‘Don’t stigmatise special needs students’


WHILE providing vocational training for special needs students at the secondary level is important to help them lead independent and purposeful lives, early intervention at the preschool stage is a crucial determinant for the children’s future success.

Like other children, special needs students can contribute meaningfully to their families and to the nation if they are accepted and included by society.

Highlighting the need for people with disabilities to be treated fairly and to have the same opportunities as everyone else, the theme of this year’s World Down Syndrome Day – which has been observed since 2012 and will fall on Tuesday – is “With Us Not For Us”.

Having a clear transition plan, said Malaysiancare Community Development senior director Pauline Wong, is one of the key factors in helping special needs students grow, progress and ultimately integrate into society.

“While vocational skills are often straightforward and can be gained with hands-on experience, what’s more important are the soft skills and interpersonal skills needed for them to better manage their emotions, to cope with challenges and to navigate their daily lives.”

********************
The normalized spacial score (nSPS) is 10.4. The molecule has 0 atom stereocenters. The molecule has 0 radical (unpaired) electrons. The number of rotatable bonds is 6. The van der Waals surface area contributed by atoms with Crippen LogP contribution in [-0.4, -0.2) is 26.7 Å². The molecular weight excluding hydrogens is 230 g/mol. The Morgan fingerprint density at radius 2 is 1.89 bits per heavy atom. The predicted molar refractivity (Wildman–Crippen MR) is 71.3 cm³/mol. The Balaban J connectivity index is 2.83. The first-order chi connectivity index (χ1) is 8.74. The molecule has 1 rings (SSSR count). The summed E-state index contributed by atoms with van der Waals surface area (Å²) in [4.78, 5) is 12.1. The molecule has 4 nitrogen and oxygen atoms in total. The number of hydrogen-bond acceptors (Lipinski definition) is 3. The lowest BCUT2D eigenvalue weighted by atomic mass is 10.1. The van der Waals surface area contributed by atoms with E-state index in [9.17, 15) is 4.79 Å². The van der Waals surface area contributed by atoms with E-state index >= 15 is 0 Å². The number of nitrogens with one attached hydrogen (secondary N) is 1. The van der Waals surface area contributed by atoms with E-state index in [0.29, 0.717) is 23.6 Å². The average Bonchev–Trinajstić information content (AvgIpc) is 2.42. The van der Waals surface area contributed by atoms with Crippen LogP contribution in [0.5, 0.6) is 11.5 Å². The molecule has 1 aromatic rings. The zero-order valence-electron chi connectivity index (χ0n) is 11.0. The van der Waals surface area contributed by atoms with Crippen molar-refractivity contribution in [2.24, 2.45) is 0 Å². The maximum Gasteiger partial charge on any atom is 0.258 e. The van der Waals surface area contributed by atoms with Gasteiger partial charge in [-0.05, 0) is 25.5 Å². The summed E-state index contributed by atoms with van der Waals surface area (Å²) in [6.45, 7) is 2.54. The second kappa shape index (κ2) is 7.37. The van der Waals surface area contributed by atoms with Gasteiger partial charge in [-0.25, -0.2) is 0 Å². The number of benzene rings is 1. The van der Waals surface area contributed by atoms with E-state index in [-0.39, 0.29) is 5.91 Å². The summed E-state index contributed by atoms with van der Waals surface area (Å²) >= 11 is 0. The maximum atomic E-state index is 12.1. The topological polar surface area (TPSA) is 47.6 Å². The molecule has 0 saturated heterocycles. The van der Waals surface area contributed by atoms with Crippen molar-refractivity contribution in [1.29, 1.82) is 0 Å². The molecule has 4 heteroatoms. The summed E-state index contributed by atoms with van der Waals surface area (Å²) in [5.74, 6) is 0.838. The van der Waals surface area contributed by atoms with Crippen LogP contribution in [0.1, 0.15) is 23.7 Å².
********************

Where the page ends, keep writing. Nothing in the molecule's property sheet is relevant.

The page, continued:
One of the ways to achieve this, she said, is by including them in the community and starting the integration at preschool.

If inclusion is practised at the preschool level, children with special needs can assimilate and learn to study with their peers in a mainstream school, Wong said, noting that unfortunately, there is still a stigma when it comes to special needs children and their families.

“Lack of resources, like qualified teachers, is also a problem. For example, a kindergarten can’t accommodate too many special needs children because the teachers would not be able to cope.

“Moreover, some parents are not able to accept the presence of special needs children, which explains why some preschools are reluctant to practise inclusivity,” she said, adding that greater public awareness is required if we do not want these students to fall through the cracks. — By WINNIE YEOH

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Special needs , disabled , integration , PPKI , preschool , PPI

   

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